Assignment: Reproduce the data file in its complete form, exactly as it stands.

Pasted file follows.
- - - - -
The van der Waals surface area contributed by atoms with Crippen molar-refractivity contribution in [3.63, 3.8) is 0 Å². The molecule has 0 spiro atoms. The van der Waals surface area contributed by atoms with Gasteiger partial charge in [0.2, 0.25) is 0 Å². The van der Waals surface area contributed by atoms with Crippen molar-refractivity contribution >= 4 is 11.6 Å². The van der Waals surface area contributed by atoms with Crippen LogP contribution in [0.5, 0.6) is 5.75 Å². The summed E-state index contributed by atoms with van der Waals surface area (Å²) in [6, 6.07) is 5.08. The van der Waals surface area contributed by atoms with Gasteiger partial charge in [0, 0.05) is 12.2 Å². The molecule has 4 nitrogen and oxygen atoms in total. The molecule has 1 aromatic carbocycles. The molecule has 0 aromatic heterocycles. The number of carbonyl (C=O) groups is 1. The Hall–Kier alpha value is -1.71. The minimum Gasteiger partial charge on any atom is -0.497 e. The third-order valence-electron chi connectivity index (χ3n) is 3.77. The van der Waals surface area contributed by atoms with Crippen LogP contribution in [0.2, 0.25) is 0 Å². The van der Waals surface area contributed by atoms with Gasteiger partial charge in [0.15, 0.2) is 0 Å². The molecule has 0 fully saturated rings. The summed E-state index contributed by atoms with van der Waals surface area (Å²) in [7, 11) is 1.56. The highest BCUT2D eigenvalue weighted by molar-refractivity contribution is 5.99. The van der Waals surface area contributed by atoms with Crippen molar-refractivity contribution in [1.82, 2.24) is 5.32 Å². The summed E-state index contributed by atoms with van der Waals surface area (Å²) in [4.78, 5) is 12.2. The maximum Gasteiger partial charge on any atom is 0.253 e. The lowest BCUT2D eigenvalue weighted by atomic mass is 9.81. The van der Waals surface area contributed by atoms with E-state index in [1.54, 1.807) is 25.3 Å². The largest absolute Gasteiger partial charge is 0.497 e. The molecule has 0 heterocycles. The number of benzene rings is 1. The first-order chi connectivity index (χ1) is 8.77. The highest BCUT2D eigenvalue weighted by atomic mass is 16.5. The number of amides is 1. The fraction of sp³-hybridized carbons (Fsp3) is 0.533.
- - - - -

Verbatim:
The van der Waals surface area contributed by atoms with Crippen molar-refractivity contribution in [3.63, 3.8) is 0 Å². The molecule has 0 spiro atoms. The van der Waals surface area contributed by atoms with Gasteiger partial charge in [0.2, 0.25) is 0 Å². The van der Waals surface area contributed by atoms with Crippen molar-refractivity contribution >= 4 is 11.6 Å². The van der Waals surface area contributed by atoms with Crippen LogP contribution in [0.5, 0.6) is 5.75 Å². The summed E-state index contributed by atoms with van der Waals surface area (Å²) in [6, 6.07) is 5.08. The van der Waals surface area contributed by atoms with Gasteiger partial charge in [0, 0.05) is 12.2 Å². The molecule has 4 nitrogen and oxygen atoms in total. The molecule has 1 aromatic carbocycles. The molecule has 0 aromatic heterocycles. The number of carbonyl (C=O) groups is 1. The Hall–Kier alpha value is -1.71. The minimum Gasteiger partial charge on any atom is -0.497 e. The third-order valence-electron chi connectivity index (χ3n) is 3.77. The van der Waals surface area contributed by atoms with Crippen LogP contribution in [0.2, 0.25) is 0 Å². The van der Waals surface area contributed by atoms with Gasteiger partial charge in [0.15, 0.2) is 0 Å². The molecule has 0 fully saturated rings. The summed E-state index contributed by atoms with van der Waals surface area (Å²) in [7, 11) is 1.56. The highest BCUT2D eigenvalue weighted by molar-refractivity contribution is 5.99. The van der Waals surface area contributed by atoms with Crippen molar-refractivity contribution in [1.82, 2.24) is 5.32 Å². The summed E-state index contributed by atoms with van der Waals surface area (Å²) in [4.78, 5) is 12.2. The maximum Gasteiger partial charge on any atom is 0.253 e. The lowest BCUT2D eigenvalue weighted by atomic mass is 9.81. The van der Waals surface area contributed by atoms with E-state index in [1.54, 1.807) is 25.3 Å². The largest absolute Gasteiger partial charge is 0.497 e. The molecule has 0 heterocycles. The number of benzene rings is 1. The first-order chi connectivity index (χ1) is 8.77. The highest BCUT2D eigenvalue weighted by atomic mass is 16.5. The number of amides is 1. The fraction of sp³-hybridized carbons (Fsp3) is 0.533.